The relationship between the people and big business has always been adversarial, to say the least. In the District, the case is no different. Swarms of people who call themselves ‘the 99 percent’ gather in McPherson Square and Freedom Plaza representing those who are unemployed and impoverished in the District and beyond. A small business owner who runs a small dry cleaner on 3rd St. and Missouri Ave. NW looks helplessly as his base of customers deteriorates. He fears an increase of taxes and abolition of what he has come to revere in the U.S. capitalistic society. All this happens while the Wal-Mart Corporation goes blow for blow with city leaders who oppose city wide construction of six stores in the District – two of them east of the Anacostia River.

On New Jersey Avenue Northwest, Wal-Mart will occupy the first floor of a mixed-use project featuring other shops and apartments. (source: The Washington Post)

Understanding the mechanics of the people vs. big business takes nothing more than looking at this specific case. Wal- Mart is a multinational corporation that runs 8,500 chains of large discount stores in 55 countries. It is the hugest retailer and private employer in the world with approximately 2 million employees, according to The Economist. Its operations specialize in nine retail formats including food and drugs, apparel, restaurants, and small merchandise.

Despite its success, critics have accused Wal-Mart of overshadowing small business and destroying the local economy. In additions, they have scrutinized employment practices levying accusations of egregious work hours,employee harassment, and low pay. In the makings of a true David vs. Goliath story, local groups stood in protest when news of the eventual construction broke. Union leaders like Thomas P. McNutt, president of Local 400 of the United Food and Commercial Workers did not believe Wal- Mart’s promise of healthy wages, calling them ‘wolves and sheep’s clothing,’ according to the Washington Post. Jobs with Justice, an organization that represents employees in working class neighborhoods, has organized protests with local unions in the last few months. Members of the city council as well as Mayor Gray have expressed “cautious optimism” for the plan, but support it more and more with the promise of 1,800 new jobs, fresh groceries in undeserved communities, and $15 million in annual sales tax.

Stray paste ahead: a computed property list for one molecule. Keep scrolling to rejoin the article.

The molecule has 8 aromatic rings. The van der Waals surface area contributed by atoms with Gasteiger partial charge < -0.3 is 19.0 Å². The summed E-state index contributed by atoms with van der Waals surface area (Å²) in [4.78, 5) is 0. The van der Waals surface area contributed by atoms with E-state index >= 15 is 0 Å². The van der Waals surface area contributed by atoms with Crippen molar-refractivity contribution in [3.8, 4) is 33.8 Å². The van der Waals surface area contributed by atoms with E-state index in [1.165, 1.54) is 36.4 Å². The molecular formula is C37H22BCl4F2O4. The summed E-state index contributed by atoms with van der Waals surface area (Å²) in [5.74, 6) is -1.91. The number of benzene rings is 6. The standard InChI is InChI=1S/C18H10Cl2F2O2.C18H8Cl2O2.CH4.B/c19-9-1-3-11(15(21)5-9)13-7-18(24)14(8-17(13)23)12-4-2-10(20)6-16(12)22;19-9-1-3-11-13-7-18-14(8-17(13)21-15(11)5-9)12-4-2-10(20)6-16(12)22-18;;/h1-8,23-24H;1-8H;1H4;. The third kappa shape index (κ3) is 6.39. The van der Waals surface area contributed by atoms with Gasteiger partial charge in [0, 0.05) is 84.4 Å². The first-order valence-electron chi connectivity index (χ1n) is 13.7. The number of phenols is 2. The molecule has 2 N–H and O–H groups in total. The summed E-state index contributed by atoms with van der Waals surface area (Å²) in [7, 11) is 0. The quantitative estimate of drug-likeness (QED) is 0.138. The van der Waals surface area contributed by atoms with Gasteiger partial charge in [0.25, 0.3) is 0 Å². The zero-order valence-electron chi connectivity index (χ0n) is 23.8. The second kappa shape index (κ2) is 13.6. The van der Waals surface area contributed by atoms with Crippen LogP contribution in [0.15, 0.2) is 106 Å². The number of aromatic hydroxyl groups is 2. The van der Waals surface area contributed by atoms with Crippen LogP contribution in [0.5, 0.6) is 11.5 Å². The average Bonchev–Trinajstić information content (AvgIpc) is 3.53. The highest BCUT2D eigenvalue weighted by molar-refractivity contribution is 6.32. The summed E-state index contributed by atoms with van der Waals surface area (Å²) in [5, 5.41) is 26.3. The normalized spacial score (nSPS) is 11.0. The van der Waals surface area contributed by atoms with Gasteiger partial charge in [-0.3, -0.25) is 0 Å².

Thomas P. McNutt, President of Local 400 of the UFCW Union

Recent developments in the negotiations between Wal-Mart and the city give even more reason as to why this may work in the favor of residents of the District. According to the five page summary of the agreement posted on the corporation’s website, Wal-Mart will seek small and minority-owned District businesses for construction of the chains and create job training programs in the most underemployed parts of the city. In a city with high unemployment, this is terribly essential to the cause. It also helps in advancing Mayor Gray’s campaign platform of uniting the city and increasing jobs for the impoverished – that group includes minorities, veterans, at -risk youth, and most importantly the formerly incarcerated. This means a lot for the local economy and crime in the city.

While the people and big business go head to head in Downtown DC, in other parts of the District, these two entities are making real progress. Unlike some other major cities, the District is seeing job growth in the private sector. This deal is an opportunity for job growth for working class Washingtonians, many of whom have roots in the District and want to stay here.

Perhaps this is the business model that more corporations should use in their dealings with the common people whom these protest groups have come to represent. On the other side of that coin, this is an even indication of what the “99 percenters” should ask for as they tighten their message and actually try to construct an actual list of demands.


 

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